I always use the trick my mom taught me. Line the bottom of the pan with waxed paper. Just put the round cake pan on a piece (or 2) of waxed paper, Draw a circle around it, cut it out and place it in the bottom of a greased (or sprayed with Pam) pan. When the cake is done, simple run a knife around the edge and gently lift a bit on the bottom of the cake to ensure it’s loosened, then put the rack on top of the pan, tip the whole thing over and the cake is now upside down out of the pan. Remove the waxed paper and if you want, put another rack over the cake and turn it right side up. If you want, you can remove the cake from the pan onto your hand, then flip it, but you run a risk of the cake breaking. The waxed paper thing has always worked for me. As far as crumbling, is the cake dry? I’ve had problems with my oven lately suddenly shooting up to 500+ degrees when set on 350. Things get really dried out if you don’t catch it happening. I’m getting a new oven soon, but I would put a thermometer in your oven and check it occasionally. I hear the “click” when the oven starts to heat up and go crazy on me, so I have to turn it off and reset it. The temp on the oven setting never changes, doesn’t show the heat going up, I only caught it through a separate thermometer placed in the oven. I hope this helps you Jessica.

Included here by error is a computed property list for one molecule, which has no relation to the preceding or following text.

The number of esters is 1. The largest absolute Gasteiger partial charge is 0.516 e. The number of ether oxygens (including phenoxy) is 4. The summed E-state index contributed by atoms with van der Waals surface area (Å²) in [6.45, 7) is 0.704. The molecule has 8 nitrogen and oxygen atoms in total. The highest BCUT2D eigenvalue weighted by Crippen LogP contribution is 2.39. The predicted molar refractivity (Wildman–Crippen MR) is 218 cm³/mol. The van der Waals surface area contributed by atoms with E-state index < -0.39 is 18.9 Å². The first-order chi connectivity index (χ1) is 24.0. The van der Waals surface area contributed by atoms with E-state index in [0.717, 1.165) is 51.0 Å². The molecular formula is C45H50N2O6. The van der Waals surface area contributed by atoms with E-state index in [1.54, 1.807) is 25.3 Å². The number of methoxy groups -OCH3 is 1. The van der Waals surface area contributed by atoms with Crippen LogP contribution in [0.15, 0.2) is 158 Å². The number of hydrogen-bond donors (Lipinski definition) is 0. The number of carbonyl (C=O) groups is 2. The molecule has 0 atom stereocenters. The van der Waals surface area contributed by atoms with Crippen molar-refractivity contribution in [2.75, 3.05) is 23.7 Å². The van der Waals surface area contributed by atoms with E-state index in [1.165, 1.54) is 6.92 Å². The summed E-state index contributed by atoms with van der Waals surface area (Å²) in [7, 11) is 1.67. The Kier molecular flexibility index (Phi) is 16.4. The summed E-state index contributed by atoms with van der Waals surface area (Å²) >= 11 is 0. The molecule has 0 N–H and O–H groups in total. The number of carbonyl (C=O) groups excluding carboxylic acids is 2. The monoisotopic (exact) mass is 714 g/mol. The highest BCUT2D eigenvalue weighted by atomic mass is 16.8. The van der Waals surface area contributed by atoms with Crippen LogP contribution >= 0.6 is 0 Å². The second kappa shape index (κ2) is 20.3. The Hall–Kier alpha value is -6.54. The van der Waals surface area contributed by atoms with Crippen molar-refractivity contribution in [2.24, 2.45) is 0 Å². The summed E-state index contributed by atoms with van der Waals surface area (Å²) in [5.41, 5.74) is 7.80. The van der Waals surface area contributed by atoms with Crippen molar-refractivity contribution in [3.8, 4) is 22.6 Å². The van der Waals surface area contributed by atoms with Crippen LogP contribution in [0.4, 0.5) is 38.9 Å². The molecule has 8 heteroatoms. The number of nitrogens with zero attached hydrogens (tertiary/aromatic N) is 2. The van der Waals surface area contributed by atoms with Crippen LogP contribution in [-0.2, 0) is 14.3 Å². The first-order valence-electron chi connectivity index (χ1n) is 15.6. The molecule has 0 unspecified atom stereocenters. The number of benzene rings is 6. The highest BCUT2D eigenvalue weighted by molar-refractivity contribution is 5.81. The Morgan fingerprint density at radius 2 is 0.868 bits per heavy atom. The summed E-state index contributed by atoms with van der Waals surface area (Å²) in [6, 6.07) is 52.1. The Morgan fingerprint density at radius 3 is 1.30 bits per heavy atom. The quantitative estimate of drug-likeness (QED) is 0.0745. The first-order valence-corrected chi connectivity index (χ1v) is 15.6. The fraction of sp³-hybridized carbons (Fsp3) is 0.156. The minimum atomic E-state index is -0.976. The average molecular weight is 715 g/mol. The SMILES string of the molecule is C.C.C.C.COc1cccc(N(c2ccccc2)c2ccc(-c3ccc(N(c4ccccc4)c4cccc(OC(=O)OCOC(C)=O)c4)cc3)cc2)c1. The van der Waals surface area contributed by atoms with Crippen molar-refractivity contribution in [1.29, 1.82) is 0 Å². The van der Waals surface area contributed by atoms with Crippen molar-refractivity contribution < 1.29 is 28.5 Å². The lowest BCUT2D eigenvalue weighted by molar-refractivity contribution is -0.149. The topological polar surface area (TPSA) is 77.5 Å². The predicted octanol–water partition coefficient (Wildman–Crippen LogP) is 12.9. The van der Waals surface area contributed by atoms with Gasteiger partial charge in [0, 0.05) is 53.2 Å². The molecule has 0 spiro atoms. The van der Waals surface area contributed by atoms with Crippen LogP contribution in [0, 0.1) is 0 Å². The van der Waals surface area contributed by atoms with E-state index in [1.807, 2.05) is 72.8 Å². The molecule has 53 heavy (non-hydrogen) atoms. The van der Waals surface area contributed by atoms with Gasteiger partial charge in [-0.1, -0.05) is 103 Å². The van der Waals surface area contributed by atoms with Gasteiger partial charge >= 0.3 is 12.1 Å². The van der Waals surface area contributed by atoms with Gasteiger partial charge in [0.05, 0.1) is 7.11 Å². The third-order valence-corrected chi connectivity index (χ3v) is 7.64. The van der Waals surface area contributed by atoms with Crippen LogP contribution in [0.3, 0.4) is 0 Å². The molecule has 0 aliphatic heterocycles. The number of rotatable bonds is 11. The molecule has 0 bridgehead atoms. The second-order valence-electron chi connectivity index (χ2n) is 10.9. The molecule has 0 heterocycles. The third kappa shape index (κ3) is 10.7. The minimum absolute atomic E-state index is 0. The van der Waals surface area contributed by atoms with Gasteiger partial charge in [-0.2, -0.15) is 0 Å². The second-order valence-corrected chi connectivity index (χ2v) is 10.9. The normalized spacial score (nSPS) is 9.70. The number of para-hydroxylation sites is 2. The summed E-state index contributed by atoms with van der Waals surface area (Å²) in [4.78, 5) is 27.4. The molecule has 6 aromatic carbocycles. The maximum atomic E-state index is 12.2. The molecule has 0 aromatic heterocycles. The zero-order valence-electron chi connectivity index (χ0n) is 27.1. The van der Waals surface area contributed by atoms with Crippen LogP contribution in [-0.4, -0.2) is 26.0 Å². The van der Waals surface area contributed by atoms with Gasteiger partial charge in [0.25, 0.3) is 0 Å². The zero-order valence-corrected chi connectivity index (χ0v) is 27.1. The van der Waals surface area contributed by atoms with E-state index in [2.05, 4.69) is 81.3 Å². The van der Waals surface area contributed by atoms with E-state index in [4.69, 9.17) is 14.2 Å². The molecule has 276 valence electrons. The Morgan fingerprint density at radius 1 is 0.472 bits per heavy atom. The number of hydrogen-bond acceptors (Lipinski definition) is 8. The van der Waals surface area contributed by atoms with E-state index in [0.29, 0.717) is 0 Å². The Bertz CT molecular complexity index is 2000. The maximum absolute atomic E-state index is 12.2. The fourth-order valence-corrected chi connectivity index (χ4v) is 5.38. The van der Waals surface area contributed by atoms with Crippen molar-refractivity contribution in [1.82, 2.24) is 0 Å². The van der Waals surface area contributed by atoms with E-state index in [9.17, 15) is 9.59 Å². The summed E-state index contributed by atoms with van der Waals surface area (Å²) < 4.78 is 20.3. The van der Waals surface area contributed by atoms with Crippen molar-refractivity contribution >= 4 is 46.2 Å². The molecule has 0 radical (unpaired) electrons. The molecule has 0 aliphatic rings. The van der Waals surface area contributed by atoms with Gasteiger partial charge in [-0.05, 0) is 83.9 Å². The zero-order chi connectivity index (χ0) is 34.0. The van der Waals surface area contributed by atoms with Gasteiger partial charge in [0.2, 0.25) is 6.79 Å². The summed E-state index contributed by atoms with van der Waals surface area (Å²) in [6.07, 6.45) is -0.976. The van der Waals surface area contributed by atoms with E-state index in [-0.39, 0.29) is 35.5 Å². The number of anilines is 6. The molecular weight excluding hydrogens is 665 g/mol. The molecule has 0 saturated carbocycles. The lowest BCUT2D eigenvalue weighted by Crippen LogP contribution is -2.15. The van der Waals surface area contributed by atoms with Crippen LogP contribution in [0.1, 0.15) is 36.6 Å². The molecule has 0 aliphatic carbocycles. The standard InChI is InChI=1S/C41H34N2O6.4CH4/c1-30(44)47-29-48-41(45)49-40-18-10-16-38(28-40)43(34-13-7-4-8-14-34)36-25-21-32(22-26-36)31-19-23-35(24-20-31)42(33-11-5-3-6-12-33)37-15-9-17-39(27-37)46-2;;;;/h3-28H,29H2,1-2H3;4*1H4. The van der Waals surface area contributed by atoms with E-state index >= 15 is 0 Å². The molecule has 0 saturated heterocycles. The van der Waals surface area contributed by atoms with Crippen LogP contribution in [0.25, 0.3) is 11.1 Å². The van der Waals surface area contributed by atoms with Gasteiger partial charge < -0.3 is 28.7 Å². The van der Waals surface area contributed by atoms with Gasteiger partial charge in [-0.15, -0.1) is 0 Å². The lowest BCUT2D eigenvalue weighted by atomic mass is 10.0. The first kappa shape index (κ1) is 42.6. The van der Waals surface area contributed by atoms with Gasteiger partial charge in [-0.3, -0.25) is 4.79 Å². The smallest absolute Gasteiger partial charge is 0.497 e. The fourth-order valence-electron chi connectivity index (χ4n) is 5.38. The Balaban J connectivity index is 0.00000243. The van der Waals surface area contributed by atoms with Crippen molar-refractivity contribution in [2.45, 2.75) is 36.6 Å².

10 Mary at Deep South Dish October 13, 2011 at 7:50 pm

I’m not expert either by any means but I’ve certainly had plenty of trial and error. A crumbly cake is often a sign of over-beating and/or over-baking due to an incorrect oven temperature. I always use an oven thermometer myself & have found my oven to be widely inaccurate at times. But it is old. Be sure to check and test cake with a toothpick at the center at the earliest time in the recipe or even 5 minutes earlier, then continue checking at 5 minute increments. Cake batters do benefit from a hand mixer too I’ve learned – a bit too easy to over-mix with a powerful stand mixer, less risk of that with a hand mixer. Be sure to add your eggs one at a time so they emulsify before adding the next, and I almost always use large eggs, even when the recipe doesn’t specify. Size does matter in the dryness of a cake. I also almost always use the grease and parchment rounds now when I do a layer cake to avoid sticking cakes. No risk of sticking with that! Hope that helps!